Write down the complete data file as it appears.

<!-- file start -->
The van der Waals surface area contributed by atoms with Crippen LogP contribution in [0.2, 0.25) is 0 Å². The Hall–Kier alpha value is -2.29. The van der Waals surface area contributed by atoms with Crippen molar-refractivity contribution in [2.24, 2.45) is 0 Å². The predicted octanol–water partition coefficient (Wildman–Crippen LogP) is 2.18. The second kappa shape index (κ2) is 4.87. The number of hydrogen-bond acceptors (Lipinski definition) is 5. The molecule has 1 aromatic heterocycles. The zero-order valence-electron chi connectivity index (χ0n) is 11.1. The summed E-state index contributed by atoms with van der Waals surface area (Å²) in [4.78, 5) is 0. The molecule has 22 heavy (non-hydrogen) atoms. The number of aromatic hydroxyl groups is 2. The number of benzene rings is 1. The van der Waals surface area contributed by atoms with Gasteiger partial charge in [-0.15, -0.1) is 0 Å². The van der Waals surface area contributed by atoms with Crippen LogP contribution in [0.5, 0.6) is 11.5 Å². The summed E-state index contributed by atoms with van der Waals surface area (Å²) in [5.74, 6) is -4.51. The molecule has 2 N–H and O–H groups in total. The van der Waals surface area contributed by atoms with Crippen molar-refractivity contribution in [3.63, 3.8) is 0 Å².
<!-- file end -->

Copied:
The van der Waals surface area contributed by atoms with Crippen LogP contribution in [0.2, 0.25) is 0 Å². The Hall–Kier alpha value is -2.29. The van der Waals surface area contributed by atoms with Crippen molar-refractivity contribution in [2.24, 2.45) is 0 Å². The predicted octanol–water partition coefficient (Wildman–Crippen LogP) is 2.18. The second kappa shape index (κ2) is 4.87. The number of hydrogen-bond acceptors (Lipinski definition) is 5. The molecule has 1 aromatic heterocycles. The zero-order valence-electron chi connectivity index (χ0n) is 11.1. The summed E-state index contributed by atoms with van der Waals surface area (Å²) in [4.78, 5) is 0. The molecule has 22 heavy (non-hydrogen) atoms. The number of aromatic hydroxyl groups is 2. The number of benzene rings is 1. The van der Waals surface area contributed by atoms with Gasteiger partial charge in [-0.15, -0.1) is 0 Å². The van der Waals surface area contributed by atoms with Crippen LogP contribution in [0.5, 0.6) is 11.5 Å². The summed E-state index contributed by atoms with van der Waals surface area (Å²) in [5.74, 6) is -4.51. The molecule has 2 N–H and O–H groups in total. The van der Waals surface area contributed by atoms with Crippen molar-refractivity contribution in [3.63, 3.8) is 0 Å².